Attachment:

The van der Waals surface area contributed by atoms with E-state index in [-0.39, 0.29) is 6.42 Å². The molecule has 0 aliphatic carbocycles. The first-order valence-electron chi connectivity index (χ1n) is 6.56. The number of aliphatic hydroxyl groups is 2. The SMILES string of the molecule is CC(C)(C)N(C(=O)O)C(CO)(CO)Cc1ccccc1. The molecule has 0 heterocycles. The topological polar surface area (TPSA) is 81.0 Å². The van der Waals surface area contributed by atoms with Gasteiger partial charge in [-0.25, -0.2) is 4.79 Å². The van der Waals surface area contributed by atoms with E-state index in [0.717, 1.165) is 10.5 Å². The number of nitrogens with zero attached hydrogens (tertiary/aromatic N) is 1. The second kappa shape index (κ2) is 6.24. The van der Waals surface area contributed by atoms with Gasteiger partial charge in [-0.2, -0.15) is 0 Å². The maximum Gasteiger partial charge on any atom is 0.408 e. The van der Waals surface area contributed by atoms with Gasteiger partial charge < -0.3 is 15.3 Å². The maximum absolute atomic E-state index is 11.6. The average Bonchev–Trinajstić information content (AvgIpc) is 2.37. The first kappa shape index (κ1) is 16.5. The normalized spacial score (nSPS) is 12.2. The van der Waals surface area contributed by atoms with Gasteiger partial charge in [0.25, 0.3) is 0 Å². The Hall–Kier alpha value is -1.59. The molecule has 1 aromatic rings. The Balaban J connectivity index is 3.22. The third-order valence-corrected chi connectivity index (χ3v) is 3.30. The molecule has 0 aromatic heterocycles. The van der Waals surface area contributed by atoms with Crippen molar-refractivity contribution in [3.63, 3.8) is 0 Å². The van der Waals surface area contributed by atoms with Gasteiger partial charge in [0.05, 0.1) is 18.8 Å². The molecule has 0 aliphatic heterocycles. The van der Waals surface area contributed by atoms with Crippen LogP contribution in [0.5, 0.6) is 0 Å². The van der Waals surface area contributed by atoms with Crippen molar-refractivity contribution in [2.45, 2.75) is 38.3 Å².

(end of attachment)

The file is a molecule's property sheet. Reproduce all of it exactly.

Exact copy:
The van der Waals surface area contributed by atoms with E-state index in [-0.39, 0.29) is 6.42 Å². The molecule has 0 aliphatic carbocycles. The first-order valence-electron chi connectivity index (χ1n) is 6.56. The number of aliphatic hydroxyl groups is 2. The SMILES string of the molecule is CC(C)(C)N(C(=O)O)C(CO)(CO)Cc1ccccc1. The molecule has 0 heterocycles. The topological polar surface area (TPSA) is 81.0 Å². The van der Waals surface area contributed by atoms with Gasteiger partial charge in [-0.25, -0.2) is 4.79 Å². The van der Waals surface area contributed by atoms with E-state index in [0.717, 1.165) is 10.5 Å². The number of nitrogens with zero attached hydrogens (tertiary/aromatic N) is 1. The second kappa shape index (κ2) is 6.24. The van der Waals surface area contributed by atoms with Gasteiger partial charge in [-0.2, -0.15) is 0 Å². The maximum Gasteiger partial charge on any atom is 0.408 e. The van der Waals surface area contributed by atoms with Gasteiger partial charge < -0.3 is 15.3 Å². The maximum absolute atomic E-state index is 11.6. The average Bonchev–Trinajstić information content (AvgIpc) is 2.37. The first kappa shape index (κ1) is 16.5. The normalized spacial score (nSPS) is 12.2. The van der Waals surface area contributed by atoms with Gasteiger partial charge in [0.25, 0.3) is 0 Å². The Hall–Kier alpha value is -1.59. The molecule has 1 aromatic rings. The Balaban J connectivity index is 3.22. The third-order valence-corrected chi connectivity index (χ3v) is 3.30. The molecule has 0 aromatic heterocycles. The van der Waals surface area contributed by atoms with Crippen molar-refractivity contribution in [3.63, 3.8) is 0 Å². The van der Waals surface area contributed by atoms with Gasteiger partial charge in [0.05, 0.1) is 18.8 Å². The molecule has 0 aliphatic heterocycles. The van der Waals surface area contributed by atoms with Crippen LogP contribution in [0.5, 0.6) is 0 Å². The van der Waals surface area contributed by atoms with Crippen molar-refractivity contribution in [2.45, 2.75) is 38.3 Å².